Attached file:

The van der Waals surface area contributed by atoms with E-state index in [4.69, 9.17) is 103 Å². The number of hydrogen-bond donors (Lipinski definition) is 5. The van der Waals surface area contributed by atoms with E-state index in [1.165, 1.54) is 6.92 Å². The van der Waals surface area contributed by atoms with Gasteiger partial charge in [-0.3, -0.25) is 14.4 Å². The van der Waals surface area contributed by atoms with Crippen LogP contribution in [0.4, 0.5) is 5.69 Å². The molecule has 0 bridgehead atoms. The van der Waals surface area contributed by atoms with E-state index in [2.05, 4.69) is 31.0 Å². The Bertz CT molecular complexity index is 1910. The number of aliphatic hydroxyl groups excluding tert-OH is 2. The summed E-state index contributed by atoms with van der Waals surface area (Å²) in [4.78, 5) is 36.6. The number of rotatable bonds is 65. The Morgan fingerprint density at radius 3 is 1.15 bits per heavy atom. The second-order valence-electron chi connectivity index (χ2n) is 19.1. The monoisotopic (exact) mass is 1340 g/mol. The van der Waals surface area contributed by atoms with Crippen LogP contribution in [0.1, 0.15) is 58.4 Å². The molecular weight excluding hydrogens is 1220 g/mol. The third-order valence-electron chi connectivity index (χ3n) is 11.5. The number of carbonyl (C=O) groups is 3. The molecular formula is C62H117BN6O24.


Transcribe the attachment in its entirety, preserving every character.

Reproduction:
The van der Waals surface area contributed by atoms with E-state index in [4.69, 9.17) is 103 Å². The number of hydrogen-bond donors (Lipinski definition) is 5. The van der Waals surface area contributed by atoms with E-state index in [1.165, 1.54) is 6.92 Å². The van der Waals surface area contributed by atoms with Gasteiger partial charge in [-0.3, -0.25) is 14.4 Å². The van der Waals surface area contributed by atoms with Crippen LogP contribution in [0.4, 0.5) is 5.69 Å². The molecule has 0 bridgehead atoms. The van der Waals surface area contributed by atoms with E-state index in [2.05, 4.69) is 31.0 Å². The Bertz CT molecular complexity index is 1910. The number of aliphatic hydroxyl groups excluding tert-OH is 2. The summed E-state index contributed by atoms with van der Waals surface area (Å²) in [4.78, 5) is 36.6. The number of rotatable bonds is 65. The Morgan fingerprint density at radius 3 is 1.15 bits per heavy atom. The second-order valence-electron chi connectivity index (χ2n) is 19.1. The monoisotopic (exact) mass is 1340 g/mol. The van der Waals surface area contributed by atoms with Crippen LogP contribution in [0.1, 0.15) is 58.4 Å². The molecular weight excluding hydrogens is 1220 g/mol. The third-order valence-electron chi connectivity index (χ3n) is 11.5. The number of carbonyl (C=O) groups is 3. The molecular formula is C62H117BN6O24.